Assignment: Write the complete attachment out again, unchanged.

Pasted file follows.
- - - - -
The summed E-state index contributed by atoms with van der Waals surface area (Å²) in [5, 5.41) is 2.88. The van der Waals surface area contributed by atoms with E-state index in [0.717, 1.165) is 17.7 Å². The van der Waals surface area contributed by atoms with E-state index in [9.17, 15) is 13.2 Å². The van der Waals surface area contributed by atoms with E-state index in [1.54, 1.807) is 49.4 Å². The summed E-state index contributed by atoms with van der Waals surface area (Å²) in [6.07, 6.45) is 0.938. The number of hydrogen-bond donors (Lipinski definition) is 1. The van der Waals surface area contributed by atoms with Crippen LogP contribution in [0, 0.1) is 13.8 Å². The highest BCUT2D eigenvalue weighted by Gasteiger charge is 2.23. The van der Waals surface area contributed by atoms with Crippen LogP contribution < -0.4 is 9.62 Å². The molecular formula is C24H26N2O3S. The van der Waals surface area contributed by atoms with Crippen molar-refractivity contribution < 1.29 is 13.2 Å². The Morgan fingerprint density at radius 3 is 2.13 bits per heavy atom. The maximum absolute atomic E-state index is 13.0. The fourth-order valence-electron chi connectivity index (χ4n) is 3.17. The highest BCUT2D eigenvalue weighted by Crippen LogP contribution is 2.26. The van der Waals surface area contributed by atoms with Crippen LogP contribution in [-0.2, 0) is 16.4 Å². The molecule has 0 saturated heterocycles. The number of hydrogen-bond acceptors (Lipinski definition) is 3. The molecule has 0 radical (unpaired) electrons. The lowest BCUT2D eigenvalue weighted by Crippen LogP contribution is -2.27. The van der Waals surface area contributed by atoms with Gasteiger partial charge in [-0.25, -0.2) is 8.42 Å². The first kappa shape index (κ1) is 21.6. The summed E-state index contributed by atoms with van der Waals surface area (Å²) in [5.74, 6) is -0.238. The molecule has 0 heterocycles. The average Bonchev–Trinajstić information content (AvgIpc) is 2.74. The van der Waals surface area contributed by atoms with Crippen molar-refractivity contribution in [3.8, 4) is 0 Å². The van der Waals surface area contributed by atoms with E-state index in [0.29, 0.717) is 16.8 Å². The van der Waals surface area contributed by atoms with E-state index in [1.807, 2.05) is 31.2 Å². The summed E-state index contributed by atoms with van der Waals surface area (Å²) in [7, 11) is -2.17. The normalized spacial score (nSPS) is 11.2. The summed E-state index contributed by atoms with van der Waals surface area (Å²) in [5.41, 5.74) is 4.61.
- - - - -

The summed E-state index contributed by atoms with van der Waals surface area (Å²) in [5, 5.41) is 2.88. The van der Waals surface area contributed by atoms with E-state index in [0.717, 1.165) is 17.7 Å². The van der Waals surface area contributed by atoms with E-state index in [9.17, 15) is 13.2 Å². The van der Waals surface area contributed by atoms with E-state index in [1.54, 1.807) is 49.4 Å². The summed E-state index contributed by atoms with van der Waals surface area (Å²) in [6.07, 6.45) is 0.938. The number of hydrogen-bond donors (Lipinski definition) is 1. The van der Waals surface area contributed by atoms with Crippen LogP contribution in [0, 0.1) is 13.8 Å². The highest BCUT2D eigenvalue weighted by Gasteiger charge is 2.23. The van der Waals surface area contributed by atoms with Crippen LogP contribution < -0.4 is 9.62 Å². The molecular formula is C24H26N2O3S. The van der Waals surface area contributed by atoms with Crippen molar-refractivity contribution < 1.29 is 13.2 Å². The Morgan fingerprint density at radius 3 is 2.13 bits per heavy atom. The maximum absolute atomic E-state index is 13.0. The fourth-order valence-electron chi connectivity index (χ4n) is 3.17. The highest BCUT2D eigenvalue weighted by Crippen LogP contribution is 2.26. The van der Waals surface area contributed by atoms with Crippen LogP contribution in [-0.2, 0) is 16.4 Å². The molecule has 0 saturated heterocycles. The number of hydrogen-bond acceptors (Lipinski definition) is 3. The molecule has 0 radical (unpaired) electrons. The lowest BCUT2D eigenvalue weighted by Crippen LogP contribution is -2.27. The van der Waals surface area contributed by atoms with Gasteiger partial charge in [-0.25, -0.2) is 8.42 Å². The first kappa shape index (κ1) is 21.6. The summed E-state index contributed by atoms with van der Waals surface area (Å²) in [5.74, 6) is -0.238. The molecule has 0 heterocycles. The average Bonchev–Trinajstić information content (AvgIpc) is 2.74. The van der Waals surface area contributed by atoms with Crippen molar-refractivity contribution in [3.8, 4) is 0 Å². The van der Waals surface area contributed by atoms with E-state index in [0.29, 0.717) is 16.8 Å². The van der Waals surface area contributed by atoms with E-state index in [1.807, 2.05) is 31.2 Å². The summed E-state index contributed by atoms with van der Waals surface area (Å²) in [7, 11) is -2.17. The normalized spacial score (nSPS) is 11.2. The summed E-state index contributed by atoms with van der Waals surface area (Å²) in [5.41, 5.74) is 4.61.